|Publication number||US6142411 A|
|Application number||US 08/883,637|
|Publication date||Nov 7, 2000|
|Filing date||Jun 26, 1997|
|Priority date||Jun 26, 1997|
|Publication number||08883637, 883637, US 6142411 A, US 6142411A, US-A-6142411, US6142411 A, US6142411A|
|Inventors||Nelson E. Cobleigh|
|Original Assignee||Cobleigh; Nelson E.|
|Export Citation||BiBTeX, EndNote, RefMan|
|Patent Citations (16), Referenced by (23), Classifications (10), Legal Events (5)|
|External Links: USPTO, USPTO Assignment, Espacenet|
This invention was made with government support under Grant No. F08626-93-C0044 awarded by the Department of Defense. The government has certain rights in this invention.
This invention relates generally to airborne projectiles having navigation capabilities and, more particularly, to airborne projectiles having radio based navigation systems to provide position data and a self-destruct feature which causes the projectile to self-destruct when the missile enters undesirable airspaces.
There are several missile systems having various applications for strategic and defense purposes. Such systems include air-to-air, air-to-ground, ground-to-air, and ground-to-ground missiles. A typical missile may have any one of a number of targeting systems known to those skilled in the art. For example, ground-to-ground missiles, such as cruise missiles, one type of which is the Tomahawk Missile, includes a Digital Scene Mapping Area Correlation (DSMAC) guidance system which uses a mapping of the terrain in order to guide the missile to a predetermined geographic area. When the cruise missile reaches the predetermined area, a target is selected and the missile homes in upon the target. Another example of a guided missile is an air-to-air missile. For example, an Advanced Medium Range Air-to-Air Missile (AMRAAM) uses radar to lock in on distant objects to which the missile is guided. Some surface-to-air missiles also use radar guidance systems to lock on to airborne targets. Further yet, some air-to-ground missiles use radar or laser based guidance systems to home in upon a target illuminated by a laser signal.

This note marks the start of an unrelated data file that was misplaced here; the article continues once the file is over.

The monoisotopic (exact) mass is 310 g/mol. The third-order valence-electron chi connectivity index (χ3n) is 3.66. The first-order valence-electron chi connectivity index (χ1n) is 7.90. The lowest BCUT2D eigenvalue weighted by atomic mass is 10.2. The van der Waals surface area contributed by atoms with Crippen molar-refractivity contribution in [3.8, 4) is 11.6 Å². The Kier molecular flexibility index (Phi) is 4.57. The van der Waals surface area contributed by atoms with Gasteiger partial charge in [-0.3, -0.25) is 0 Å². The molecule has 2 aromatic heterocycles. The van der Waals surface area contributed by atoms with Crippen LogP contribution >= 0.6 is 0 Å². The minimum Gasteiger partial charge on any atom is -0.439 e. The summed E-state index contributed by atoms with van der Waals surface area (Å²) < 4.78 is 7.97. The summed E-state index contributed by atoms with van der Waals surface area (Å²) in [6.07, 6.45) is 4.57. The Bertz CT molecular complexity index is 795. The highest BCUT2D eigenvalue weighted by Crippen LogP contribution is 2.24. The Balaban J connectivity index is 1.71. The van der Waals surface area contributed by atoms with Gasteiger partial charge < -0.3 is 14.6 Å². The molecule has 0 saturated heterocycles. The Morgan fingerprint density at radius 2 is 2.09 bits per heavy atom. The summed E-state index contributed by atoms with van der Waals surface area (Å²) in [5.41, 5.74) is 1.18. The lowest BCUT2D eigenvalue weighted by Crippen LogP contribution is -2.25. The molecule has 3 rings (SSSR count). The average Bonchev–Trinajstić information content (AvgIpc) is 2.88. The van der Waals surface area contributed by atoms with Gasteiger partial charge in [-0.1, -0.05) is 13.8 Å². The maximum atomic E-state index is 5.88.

With the constant improvements in weaponry, the range of several of the missiles discussed above is rather substantial. When a missile has a substantial range, the missile can sometimes wander into friendly or neutral airspace and detonate. Current missile guidance systems do not presently enable the missile to determine its absolute position to prevent it from wandering into unwanted air spaces. A missile wandering into undesired airspace could potentially cause unwanted damage. Thus, there exists a need to implement a self-destruct feature in a missile which operates in accordance with the absolute, global position of the missile.